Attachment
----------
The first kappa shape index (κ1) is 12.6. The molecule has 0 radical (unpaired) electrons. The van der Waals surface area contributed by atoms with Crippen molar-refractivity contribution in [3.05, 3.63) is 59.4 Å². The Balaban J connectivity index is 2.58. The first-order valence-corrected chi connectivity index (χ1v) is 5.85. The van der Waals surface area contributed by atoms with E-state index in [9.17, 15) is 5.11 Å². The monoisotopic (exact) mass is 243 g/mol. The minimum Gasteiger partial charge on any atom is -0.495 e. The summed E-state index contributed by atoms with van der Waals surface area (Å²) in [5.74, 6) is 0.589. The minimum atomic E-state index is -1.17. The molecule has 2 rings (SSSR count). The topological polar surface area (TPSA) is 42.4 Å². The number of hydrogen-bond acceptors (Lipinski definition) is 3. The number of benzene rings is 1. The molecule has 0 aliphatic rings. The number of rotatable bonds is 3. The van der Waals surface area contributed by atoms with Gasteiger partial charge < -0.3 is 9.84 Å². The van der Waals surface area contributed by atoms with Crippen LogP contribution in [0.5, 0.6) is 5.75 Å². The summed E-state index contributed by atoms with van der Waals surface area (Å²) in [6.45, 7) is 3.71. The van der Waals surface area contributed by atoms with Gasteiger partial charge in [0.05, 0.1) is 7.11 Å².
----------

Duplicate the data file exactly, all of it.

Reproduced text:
The first kappa shape index (κ1) is 12.6. The molecule has 0 radical (unpaired) electrons. The van der Waals surface area contributed by atoms with Crippen molar-refractivity contribution in [3.05, 3.63) is 59.4 Å². The Balaban J connectivity index is 2.58. The first-order valence-corrected chi connectivity index (χ1v) is 5.85. The van der Waals surface area contributed by atoms with E-state index in [9.17, 15) is 5.11 Å². The monoisotopic (exact) mass is 243 g/mol. The minimum Gasteiger partial charge on any atom is -0.495 e. The summed E-state index contributed by atoms with van der Waals surface area (Å²) in [5.74, 6) is 0.589. The minimum atomic E-state index is -1.17. The molecule has 2 rings (SSSR count). The topological polar surface area (TPSA) is 42.4 Å². The number of hydrogen-bond acceptors (Lipinski definition) is 3. The number of benzene rings is 1. The molecule has 0 aliphatic rings. The number of rotatable bonds is 3. The van der Waals surface area contributed by atoms with Gasteiger partial charge < -0.3 is 9.84 Å². The van der Waals surface area contributed by atoms with Crippen LogP contribution in [0.5, 0.6) is 5.75 Å². The summed E-state index contributed by atoms with van der Waals surface area (Å²) in [6.45, 7) is 3.71. The van der Waals surface area contributed by atoms with Gasteiger partial charge in [0.05, 0.1) is 7.11 Å².